HARRISBURG, Pa. (WHTM) – It was 9 a.m. when Erik Arneson bounded up the steps of the Keystone Building and headed for the Pennsylvania Office of Open Records.
He had to wait for the building to be opened to the public.
“I have no ID badge, I have no parking pass, I have no keys,” Arneson conceded. “They were taken away yesterday.”
But Arneson insists that Governor Wolf cannot take away his title or his work ethic.
“My parents taught me that if you have a job to do you do it,” Arneson told a handful of reporters who gathered to see if any fireworks would erupt as Arneson reported for work.
On Thursday, he was given a termination letter by Governor Wolf, effective immediately. Wolf is unhappy that Arneson was appointed to the six-year term in the closing days of the Corbett Administration. It’s the governor’s assertion that the Open Records executive director is an at-will employee and therefore subject to gubernatorial firing.
“It’s absolute nonsense to think that the director of an independent office is an at-will employee,” said Arneson, who as a longtime Senate staffer helped to write the Open Records law. “The law explicitly says six years. If the law meant at-will, it would say at-will.”
So Arneson went into the office, interacted with employees and asserted his authority.
“I’m the executive director of the Office of Open Records,” Arneson said defiantly.
Wolf spokesman Jeff Sheridan contradicted Arneson.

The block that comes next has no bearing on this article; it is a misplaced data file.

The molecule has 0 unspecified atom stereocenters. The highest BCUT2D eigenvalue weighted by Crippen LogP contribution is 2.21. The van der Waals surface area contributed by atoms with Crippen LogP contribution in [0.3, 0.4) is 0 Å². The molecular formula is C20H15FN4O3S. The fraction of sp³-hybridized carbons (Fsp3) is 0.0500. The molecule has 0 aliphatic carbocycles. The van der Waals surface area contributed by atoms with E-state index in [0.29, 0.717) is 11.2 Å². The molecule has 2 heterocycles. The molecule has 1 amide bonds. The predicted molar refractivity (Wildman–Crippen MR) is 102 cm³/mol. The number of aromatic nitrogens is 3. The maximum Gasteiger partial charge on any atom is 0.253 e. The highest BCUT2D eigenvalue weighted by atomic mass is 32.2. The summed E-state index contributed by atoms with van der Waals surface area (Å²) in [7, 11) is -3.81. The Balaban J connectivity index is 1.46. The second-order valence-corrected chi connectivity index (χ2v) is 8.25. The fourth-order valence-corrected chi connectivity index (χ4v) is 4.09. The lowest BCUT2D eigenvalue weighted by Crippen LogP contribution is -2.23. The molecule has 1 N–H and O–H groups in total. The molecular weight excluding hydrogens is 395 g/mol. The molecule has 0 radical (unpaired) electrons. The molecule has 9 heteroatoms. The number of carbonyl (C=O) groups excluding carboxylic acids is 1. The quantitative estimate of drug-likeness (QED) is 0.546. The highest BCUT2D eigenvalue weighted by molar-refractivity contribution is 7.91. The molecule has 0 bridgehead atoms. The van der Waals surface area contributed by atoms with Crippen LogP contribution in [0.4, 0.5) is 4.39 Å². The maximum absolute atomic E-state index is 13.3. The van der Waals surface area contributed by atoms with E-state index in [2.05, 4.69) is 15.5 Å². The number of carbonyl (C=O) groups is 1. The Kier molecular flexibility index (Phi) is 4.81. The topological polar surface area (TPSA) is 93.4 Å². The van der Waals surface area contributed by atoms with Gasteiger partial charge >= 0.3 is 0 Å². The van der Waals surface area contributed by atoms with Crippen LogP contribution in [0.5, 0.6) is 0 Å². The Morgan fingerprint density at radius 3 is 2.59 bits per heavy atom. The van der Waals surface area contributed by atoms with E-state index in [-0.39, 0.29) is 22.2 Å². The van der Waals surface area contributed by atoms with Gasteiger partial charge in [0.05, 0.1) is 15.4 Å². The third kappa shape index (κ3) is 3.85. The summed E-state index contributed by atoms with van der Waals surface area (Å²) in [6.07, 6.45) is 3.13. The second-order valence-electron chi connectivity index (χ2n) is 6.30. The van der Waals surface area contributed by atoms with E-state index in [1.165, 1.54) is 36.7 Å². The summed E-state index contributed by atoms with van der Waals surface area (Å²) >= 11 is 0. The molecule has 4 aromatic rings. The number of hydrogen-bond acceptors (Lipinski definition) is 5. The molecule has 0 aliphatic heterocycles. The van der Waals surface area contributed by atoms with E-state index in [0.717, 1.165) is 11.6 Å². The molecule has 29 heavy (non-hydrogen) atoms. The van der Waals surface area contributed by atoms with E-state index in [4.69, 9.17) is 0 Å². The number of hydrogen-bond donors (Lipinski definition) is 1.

“He can still think he’s executive director, but he’s not,” Sheridan said. “He’s in the office because he showed up, but he’s not taking work out and he’s not getting paid.”
It’s a bizarre situation and there were no overt attempts to remove Arneson from the office. Sheridan said a Human Resources attorney would meet with Arneson.
In the meantime, Arneson’s second-in-command, Deputy Secretary Nathan Byerly, has been appointed interim boss by Wolf and a nationwide search for a permanent replacement is underway.
In a statement, Byerly said the office will continue to function despite the dispute over its leadership.
The case seems destined for court with Arneson arguing that yes, governors can appoint but no, they cannot fire except for wrongdoing. Arneson says he’s not fighting for himself but the principle of independence for whoever sits in the chair.
“That’s why we gave the director of the office a six-year term, long enough to cross gubernatorial terms, because we wanted this office not to be under the thumb of the governor,” he said.